Zazen and the Imaginative Capacity of the Self

It is Hillman’s third “modification” though, that is particularly significant in throwing some light on Dogen’s vision of the self. For Dogen, it is the “imaginative possibility in our (true) natures,” which he most commonly calls “shikantaza” (zazen-only), that is the keystone of Zen, the “art” of Zen practice-enlightenment. It is this “imaginative possibility” that “recognizes all realities as primarily symbolic or metaphorical” that facilitates (via authentic zazen) the human capacity to “fashion” a (ordinary) self and an other, that is, to actualize the universe (genjokoan).

In Shobogenzo, Udonge, Dogen describes (metaphorically of course) the “maintenance of ‘the right Dharma-eye treasury’” (Shobogenzo; authentic Buddhism) as changing “what I possess… into the transmission” (of the Buddha-Dharma from Buddha to Buddha). In the same passage Dogen metaphorically equates “The ancestral master’s coming from the west” (Bodhidharma’s coming to China) with “twirling flowers” (a triple metaphor; at once evoking and combining the “transmission” from Shakyamuni to Mahakasyapa, the story of Huineng and the “Lotus Sutra turning monk,” and the universe of the Lotus Sutra). Dogen then identifies “twirling flowers” as “playing with soul” which he further equates with “zazen-only” (sole sitting), “becoming a Buddha and becoming a Buddha ancestor,” “putting on clothes and eating meals,” and finally as “the matter which is the ultimate criteria of a Buddha ancestor.”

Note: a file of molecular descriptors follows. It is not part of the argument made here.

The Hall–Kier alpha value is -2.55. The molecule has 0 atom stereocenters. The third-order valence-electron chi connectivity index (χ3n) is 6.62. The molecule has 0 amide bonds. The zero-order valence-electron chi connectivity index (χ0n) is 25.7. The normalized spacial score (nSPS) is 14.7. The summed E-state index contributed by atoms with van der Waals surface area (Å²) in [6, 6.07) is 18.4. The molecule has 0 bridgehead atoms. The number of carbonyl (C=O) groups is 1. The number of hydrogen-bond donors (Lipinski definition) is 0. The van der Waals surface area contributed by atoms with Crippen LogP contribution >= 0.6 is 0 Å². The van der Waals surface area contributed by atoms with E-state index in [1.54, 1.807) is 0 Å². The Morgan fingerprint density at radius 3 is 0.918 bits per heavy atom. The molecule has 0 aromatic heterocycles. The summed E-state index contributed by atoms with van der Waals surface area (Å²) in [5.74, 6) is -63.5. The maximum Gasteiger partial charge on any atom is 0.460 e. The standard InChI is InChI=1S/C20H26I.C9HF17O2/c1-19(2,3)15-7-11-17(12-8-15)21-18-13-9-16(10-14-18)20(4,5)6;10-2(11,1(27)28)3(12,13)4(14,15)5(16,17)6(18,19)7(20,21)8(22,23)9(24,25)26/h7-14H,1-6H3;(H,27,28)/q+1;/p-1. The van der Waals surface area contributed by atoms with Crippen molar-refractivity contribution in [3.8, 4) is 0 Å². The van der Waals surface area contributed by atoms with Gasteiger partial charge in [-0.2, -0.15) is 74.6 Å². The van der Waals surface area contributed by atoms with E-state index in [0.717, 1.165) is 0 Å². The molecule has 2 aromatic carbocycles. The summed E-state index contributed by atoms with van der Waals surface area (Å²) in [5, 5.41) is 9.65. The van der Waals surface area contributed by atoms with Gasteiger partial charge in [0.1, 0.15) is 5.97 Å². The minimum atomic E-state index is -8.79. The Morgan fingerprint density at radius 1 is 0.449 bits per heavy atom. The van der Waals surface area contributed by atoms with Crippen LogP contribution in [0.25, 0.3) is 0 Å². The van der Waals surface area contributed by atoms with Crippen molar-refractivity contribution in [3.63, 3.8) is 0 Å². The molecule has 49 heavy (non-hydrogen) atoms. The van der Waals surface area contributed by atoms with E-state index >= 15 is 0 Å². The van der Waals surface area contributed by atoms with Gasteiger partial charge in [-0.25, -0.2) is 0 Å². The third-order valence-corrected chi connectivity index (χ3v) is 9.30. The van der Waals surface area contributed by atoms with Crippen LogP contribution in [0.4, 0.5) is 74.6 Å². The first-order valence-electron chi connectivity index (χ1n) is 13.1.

When we take what I possess and change it into the transmission, that is maintenance of “the right Dharma-eye treasury.” The ancestral master’s coming from the west was the coming of twirling flowers. Twirling flowers is called “playing with the soul.” “Playing with the soul” means just sitting and dropping off body and mind. Becoming a buddha and becoming a patriarch is called “playing with the soul.” Putting on clothes and eating meals is called “playing with the soul.” In sum, the matter which is the ultimate criteria of a Buddhist patriarch is, in every case, playing with the soul. While we are being met by the Buddha hall, or while we are meeting with the monks’ hall, variety in their flowers becomes more and more abundant, and light in their colors deepens layer upon layer.
Shobogenzo, Udonge, Gudo Nishijima & Mike Cross

Yes, yes…


Tuesday, November 08, 2011

Some Straight Talk on Zen Practice-Enlightenment

Some Straight Talk on Zen Practice-Enlightenment

The spirit of Zen is at once as ancient as the origin of the universe and as fresh as the morning breeze just now starting up from the newborn Earth. It is informed by original wisdom and the wisdom accumulated since before the empty eon – it is inspired by the perennial impulse to novelty, and by questions and ideas beget in the ever-arriving moment of now. As the realized and realizable truth (Buddha-Dharma) Zen cannot be restricted to any fixed-form, thus enlightened vision and expression must be granted access to the widest possible field of human endeavor. Therefore, if Zen is to be “authentic” it cannot be confined to any defined field, division, or realm of human thought or habitation past, present, or future. If Zen is the pursuit of “truth for the sake of truth,” as Dogen (and other Zen masters) contends, it cannot be exclusive of anything, and indeed must be as inclusive of science and art as it is of religion and philosophy. For truth is as present in the realm of alcoholism, mass transit, and daydreams as it is in seated meditation, Haiku, and mountain monasteries. So while the terms and grammar of Zen, if they are to maintain their liberating potency, must remain firmly grounded in the history, tradition, and mythology of Zen Buddhist doctrine and methodology, as truth, Zen can only be enlivened, elaborated, increased, and intensified by the true insights, discoveries, and accomplishment of real culture in all the world’s civilizations.